committee voted unanimously citing mr. owe balm mae vision of and work for a world without nuclear weapons. his cairo speech to muslims and climate change initiatives. back home, the p president's critics dismissed the award as coming from, quote, elite liberal europeans. >> the nobel peace prize just told obama, we love what you are doing. you are destroying your country as a superpower, keep it up, bud. >> former democratic president jimmy carter in 2002 and former democratic vice president al gore in 2007 and this is evidence that this is a ideological prize. >> i think it has become a very political prize that is handed out to people who agree with the left wing of the spectrum. >> the nominations for the peace prize were due february 1st. 12 days after the president took office. the white house says mr. obama was surprised he had been in the running. >> did he know he had been
nominateed? >> not that i know. >> does he know who nominated him? >> i don't know. >> the nobel committee keeps the names of the nominators secret for 50 years. the white house says that the president will donate the $1.4 million prize to, thus far unnad charities and that he will attend a nobel awards ceremony in oslo in december, possibly several weeks after he decides whether to send more troops to afghanistan. bret. bret: amazing day. thank you. news of the peace prize came while the president had war on his mind. he met again with his national security team to discuss which afghanistan strategy the u.s. should pursue, and how many more troops should be deployed there. correspondent steve centanni has the details. >> top level strategy sessions on afghanistan continued today at the white house. defense secretary robert gates and the chairman of the joint chiefs, admiral mike mullen among those offering the president their input. no decision yet, but plenty of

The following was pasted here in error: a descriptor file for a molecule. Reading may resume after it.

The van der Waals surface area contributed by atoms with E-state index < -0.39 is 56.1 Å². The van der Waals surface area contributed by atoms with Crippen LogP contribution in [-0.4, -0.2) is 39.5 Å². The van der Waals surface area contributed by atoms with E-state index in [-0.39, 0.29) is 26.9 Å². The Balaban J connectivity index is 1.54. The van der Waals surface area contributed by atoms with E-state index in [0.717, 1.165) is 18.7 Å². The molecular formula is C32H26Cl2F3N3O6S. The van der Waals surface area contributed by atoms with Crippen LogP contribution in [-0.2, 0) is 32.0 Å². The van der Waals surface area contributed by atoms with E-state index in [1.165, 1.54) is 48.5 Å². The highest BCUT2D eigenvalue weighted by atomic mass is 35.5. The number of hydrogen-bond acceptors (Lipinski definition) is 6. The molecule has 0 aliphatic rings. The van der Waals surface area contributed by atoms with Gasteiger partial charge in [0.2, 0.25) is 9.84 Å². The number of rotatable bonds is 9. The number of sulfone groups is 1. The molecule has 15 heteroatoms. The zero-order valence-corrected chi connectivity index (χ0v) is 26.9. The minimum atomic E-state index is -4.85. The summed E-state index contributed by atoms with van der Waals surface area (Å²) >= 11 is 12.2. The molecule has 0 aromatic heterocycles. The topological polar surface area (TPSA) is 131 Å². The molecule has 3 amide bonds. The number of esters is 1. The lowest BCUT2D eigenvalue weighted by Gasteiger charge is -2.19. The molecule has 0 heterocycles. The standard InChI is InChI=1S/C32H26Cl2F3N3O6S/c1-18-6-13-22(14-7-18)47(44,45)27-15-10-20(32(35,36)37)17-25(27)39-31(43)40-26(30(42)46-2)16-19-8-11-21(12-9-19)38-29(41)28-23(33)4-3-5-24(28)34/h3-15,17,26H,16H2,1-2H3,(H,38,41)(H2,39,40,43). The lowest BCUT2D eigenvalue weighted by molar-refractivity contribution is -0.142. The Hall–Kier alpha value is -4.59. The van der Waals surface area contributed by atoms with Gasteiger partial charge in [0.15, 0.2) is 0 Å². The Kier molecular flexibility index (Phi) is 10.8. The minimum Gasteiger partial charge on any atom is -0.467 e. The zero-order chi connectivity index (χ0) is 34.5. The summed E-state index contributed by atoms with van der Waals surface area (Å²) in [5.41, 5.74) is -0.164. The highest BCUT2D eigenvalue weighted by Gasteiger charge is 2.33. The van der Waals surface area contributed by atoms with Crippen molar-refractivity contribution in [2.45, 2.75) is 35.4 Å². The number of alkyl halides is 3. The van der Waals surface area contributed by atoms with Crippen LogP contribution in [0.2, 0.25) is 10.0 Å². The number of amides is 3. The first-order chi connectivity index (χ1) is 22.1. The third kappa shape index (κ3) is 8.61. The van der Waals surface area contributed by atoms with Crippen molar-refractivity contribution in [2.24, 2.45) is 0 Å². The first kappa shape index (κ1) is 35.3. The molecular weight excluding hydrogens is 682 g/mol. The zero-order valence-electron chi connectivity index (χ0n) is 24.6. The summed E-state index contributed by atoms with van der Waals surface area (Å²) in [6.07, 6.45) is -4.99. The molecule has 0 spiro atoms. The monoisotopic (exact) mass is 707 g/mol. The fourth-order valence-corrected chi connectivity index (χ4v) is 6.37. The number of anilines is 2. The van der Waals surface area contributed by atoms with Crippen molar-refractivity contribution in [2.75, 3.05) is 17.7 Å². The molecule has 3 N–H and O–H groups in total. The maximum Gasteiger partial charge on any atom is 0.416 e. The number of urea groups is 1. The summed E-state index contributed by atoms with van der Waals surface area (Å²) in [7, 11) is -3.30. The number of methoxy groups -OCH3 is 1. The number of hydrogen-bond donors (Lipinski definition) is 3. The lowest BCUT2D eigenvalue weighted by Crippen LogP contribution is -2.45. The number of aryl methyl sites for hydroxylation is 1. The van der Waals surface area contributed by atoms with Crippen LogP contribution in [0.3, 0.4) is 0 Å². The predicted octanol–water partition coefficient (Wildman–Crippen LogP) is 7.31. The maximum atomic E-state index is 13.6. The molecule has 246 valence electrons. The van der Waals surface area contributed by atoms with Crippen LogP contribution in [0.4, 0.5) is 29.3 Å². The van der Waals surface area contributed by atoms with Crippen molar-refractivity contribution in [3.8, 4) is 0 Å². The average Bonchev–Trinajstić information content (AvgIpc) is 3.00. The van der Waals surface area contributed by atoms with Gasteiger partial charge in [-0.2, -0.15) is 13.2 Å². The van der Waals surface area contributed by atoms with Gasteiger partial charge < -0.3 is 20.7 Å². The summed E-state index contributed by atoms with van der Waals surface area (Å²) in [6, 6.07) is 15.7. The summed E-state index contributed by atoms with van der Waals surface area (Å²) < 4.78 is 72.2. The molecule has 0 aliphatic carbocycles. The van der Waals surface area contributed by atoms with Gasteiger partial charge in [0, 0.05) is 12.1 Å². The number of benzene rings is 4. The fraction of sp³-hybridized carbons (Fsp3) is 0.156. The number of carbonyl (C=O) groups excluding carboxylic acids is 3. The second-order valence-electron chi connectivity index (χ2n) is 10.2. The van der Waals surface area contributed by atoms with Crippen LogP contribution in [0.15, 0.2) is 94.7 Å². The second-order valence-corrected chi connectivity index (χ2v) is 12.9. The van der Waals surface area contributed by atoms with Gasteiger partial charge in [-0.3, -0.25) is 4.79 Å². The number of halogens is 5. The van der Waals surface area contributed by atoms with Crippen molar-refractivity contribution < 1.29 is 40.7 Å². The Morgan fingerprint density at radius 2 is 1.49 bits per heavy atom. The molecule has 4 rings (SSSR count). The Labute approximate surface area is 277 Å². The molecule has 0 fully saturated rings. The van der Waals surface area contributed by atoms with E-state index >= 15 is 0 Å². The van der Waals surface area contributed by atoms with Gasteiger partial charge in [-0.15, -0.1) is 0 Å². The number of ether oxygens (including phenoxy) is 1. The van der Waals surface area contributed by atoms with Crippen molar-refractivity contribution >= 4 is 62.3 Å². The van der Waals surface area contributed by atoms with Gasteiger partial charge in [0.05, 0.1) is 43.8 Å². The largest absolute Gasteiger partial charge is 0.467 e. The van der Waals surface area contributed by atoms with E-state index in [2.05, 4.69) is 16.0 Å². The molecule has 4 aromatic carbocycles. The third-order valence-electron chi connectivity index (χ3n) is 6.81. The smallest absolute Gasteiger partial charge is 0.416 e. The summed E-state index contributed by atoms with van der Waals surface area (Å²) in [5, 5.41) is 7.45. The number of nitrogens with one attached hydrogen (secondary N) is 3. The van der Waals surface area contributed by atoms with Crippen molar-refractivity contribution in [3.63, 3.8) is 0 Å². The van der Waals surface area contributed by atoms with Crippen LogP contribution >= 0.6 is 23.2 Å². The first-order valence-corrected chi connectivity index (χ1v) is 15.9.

issues are on the table. when asked what kind of progress is being made, white house press secretary robert gibbs offered this. >> the president has been getting what he wants and what he needs throughout the process. >> the question of troop strength has been the focus of public debate, if not the main point of discussion at the white house. general stanley mcchrystal, the top u.s. commander in afghanistan has offered a range of options. there were reports that the upward end of that range was 60,000 troops, though the general's preferred option is 40,000. gibbs was also asked about those numbers. >> i'm not going to get into that. i don't believe everything i see on t.v. >> of course, 40,000 or 60,000 more troops would be needed only if the current coun counterinsurgency strategy is continued. >> to perform a full counterinsurgency strategy, you may well need 60,000, because the fact is you're trying to secure the population. >> but that strategy may be adjusted to focus more on al qaeda in pakistan and less on